Jaylen Whatley was lying in bed, listening to the new Rod Wave album and thinking about hitting his long jump mark at track practice the next day – and then his window blew in.
Across town, Jane Campbell was talking to a friend and worrying about a math quiz when her father told her to get in the basement. Campbell called him dramatic and her friend said, “Tell your dad to calm down.”
But the EF4 tornado that hit Newnan just after midnight on March 26 took part of the roof off Whatley’s Smokey Road home and missed Campbell’s home off Newnan Crossing Boulevard by mere yards. And Whatley and Campbell – both seniors at Newnan High School – quickly learned that their school had taken a catastrophic hit during the storm, which also demolished hundreds of businesses throughout the city.
The global COVID-19 pandemic had forced the pair to bid an abrupt goodbye to their junior year in March of 2020, and Coweta County Schools had resumed regular operations just weeks before. A few days later, the school system announced that Newnan High students would finish the year virtually.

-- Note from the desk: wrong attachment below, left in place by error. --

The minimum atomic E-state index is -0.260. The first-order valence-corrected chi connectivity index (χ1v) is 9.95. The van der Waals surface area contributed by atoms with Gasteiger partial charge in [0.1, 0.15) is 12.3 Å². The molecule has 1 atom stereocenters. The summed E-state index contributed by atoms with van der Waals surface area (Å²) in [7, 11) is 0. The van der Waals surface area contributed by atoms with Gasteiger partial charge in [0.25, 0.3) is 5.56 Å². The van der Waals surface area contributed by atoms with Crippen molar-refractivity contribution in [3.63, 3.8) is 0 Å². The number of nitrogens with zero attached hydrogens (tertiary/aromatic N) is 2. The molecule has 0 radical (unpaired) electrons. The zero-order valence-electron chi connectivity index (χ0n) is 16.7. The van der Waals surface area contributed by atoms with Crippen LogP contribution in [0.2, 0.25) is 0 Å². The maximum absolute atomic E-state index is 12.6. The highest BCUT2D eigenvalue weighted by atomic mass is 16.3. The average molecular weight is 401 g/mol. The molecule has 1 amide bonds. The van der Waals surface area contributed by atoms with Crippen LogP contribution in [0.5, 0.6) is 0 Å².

“After the winds died down and we surveyed the damage to our campus and community, there was no way to sugarcoat it,” Principal Chase Puckett said.
So he texted the Class of 2021.
“The past two years have not been fair to them,” Puckett said.
Jaylen Whatley, Jack Johnstone, Jane Campbell and Angela Ayala.
He told the students it’s ok to be angry, it’s ok to cry and it’s ok to feel cheated – and that they aren’t alone.
“(The past year) showed us how much our teachers and principal really care about us,” Campbell said. “I feel like Dr. Puckett just gets it.”
Two weeks later, Campbell, Whatley and classmates Angela Ayala and Jack Johnstone returned to the campus during their spring break. Campbell said she immediately realized the damage to the school was far worse in person than in the photos she had seen.
“(That) was very hard,” she said.